Henry Asor Nkang from Nigeria's Ministry of Finance, Budget, and National Planning and Publish What You Fund CEO Gary Forster join me on the podcast to discuss the current state of aid data transparency, the impacts of the pandemic, and how countries and donors can use data to improve development efforts.
CGD Policy Blogs
In this blog post, we argue that the COVID-19 crisis has made it imperative for developing countries to begin reforming their tax systems to generate more resources domestically—reforms which they have postponed until now because of vested interests. Reforming tax expenditures would not only generate additional revenues, but it would also improve taxpayer perception of the fairness of the tax system and enhance budget transparency.
Because of the uncertainties that complicate modelling, there is value in different research groups working independently to build models. Different models will employ different methods, data, and assumptions and will seek to answer different policy questions. Here we take a look from an end-user’s perspective at what models can tell us, by looking for one example country, the Republic of South Africa.
Policymakers making difficult decisions about when to reopen schools are balancing the health concerns of the pandemic against the social and economic repercussions of school closures. Ultimately, schools cannot stay closed forever and governments need to start planning for an eventual reopening, whenever that may be. In this fourth installment of our “Diaries from the Frontline” series, we highlight how TCF and Luminos are preparing their teachers, principals, and children for school reopenings.
As Nigeria begins to relax stay-at-home orders, Nigerian policymakers, with support from its development partners, should adjust restrictions in line with local circumstances and re-focus on the essential building blocks of health system strengthening.
This week, as part of our “Diaries from the Frontline” series we are looking at how TCF and the Luminos Fund are supporting their teachers and principals. Their experiences show that teachers, not buildings, are the backbone of any school system. And even while schools are closed, there is evidence that teachers are continuing to keep students engaged with learning.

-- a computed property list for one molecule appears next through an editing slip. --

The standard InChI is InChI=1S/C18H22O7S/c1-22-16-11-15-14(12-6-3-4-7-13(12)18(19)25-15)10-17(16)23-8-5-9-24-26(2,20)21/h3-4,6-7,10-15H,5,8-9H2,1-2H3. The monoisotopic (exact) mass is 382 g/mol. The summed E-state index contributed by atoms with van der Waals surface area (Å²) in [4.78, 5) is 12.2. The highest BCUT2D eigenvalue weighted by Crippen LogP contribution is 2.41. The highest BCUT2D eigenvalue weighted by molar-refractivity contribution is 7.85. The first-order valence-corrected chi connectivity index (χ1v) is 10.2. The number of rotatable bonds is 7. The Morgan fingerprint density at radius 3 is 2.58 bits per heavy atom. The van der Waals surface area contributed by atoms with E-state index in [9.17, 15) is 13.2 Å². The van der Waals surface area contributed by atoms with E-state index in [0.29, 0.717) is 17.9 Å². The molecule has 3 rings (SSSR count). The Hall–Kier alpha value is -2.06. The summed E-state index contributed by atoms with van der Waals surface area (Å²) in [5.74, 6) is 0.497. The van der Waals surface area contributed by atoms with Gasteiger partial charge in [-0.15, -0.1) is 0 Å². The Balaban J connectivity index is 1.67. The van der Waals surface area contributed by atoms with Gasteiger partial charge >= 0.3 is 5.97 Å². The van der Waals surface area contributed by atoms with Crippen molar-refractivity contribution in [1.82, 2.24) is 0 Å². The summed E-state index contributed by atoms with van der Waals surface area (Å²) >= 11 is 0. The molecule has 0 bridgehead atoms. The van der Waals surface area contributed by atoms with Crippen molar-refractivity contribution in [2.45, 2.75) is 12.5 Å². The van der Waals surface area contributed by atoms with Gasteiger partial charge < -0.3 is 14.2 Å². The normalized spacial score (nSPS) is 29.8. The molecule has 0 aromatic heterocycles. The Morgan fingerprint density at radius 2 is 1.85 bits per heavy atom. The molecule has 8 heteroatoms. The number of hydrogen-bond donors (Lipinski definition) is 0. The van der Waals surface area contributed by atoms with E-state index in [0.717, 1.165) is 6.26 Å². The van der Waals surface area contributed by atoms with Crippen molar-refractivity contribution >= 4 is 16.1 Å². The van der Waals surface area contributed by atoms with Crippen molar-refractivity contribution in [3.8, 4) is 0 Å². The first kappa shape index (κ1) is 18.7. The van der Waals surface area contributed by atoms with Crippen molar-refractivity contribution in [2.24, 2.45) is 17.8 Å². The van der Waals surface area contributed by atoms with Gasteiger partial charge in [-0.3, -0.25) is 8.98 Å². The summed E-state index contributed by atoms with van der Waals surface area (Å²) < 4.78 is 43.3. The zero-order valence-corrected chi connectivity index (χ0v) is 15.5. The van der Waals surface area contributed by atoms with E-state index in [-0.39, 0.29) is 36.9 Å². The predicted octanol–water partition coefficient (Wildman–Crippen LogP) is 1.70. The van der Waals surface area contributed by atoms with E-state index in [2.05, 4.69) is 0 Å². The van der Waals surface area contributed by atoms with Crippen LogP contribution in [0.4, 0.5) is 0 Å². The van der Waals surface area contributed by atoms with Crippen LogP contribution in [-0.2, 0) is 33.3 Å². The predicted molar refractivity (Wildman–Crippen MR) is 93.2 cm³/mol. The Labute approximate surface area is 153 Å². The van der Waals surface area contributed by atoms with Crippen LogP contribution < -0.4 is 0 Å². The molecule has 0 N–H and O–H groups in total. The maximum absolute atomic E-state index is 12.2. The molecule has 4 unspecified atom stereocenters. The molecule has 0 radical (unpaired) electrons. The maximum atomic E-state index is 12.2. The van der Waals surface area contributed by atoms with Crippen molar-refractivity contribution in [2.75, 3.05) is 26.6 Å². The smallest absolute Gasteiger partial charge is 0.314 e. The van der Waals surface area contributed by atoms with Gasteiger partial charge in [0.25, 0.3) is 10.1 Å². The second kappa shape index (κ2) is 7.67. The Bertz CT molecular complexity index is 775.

In the second post in our “Diaries from the Frontline” series, we continue to examine how frontline education organizations are adjusting to the crisis. We examine how TCF and Luminos are supporting distance learning efforts for the students they serve.
With schools closed for hundreds of million students around the world, many have hoped that “edtech” can help keep children learning via internet, apps, and mobiles. A new database published by the EdTech Hub shows that though use of edtech products serving African countries has doubled in the last month, the total number of users is still very low, and most were viewers of one TV show. That, coupled with the fact that most firms come from just a few countries, suggests that edtech in Africa is far from maturity.
Better data can help us have a better response for COVID, so we piloted a mobile phone survey on 1,000+ respondents in Senegal in partnership with the Centre de Recherche pour le Développement Économique et Social. We published the results of the survey yesterday and we are now publishing some of the key findings.
Last week, the president of Malawi announced the country would impose a strict 21-day lockdown starting on April 18 to stem the spread of coronavirus. We outline the main aspects of Malawi’s proposed lockdown policy, and examine the extent to which a country such as Malawi is prepared and able to live under such measures.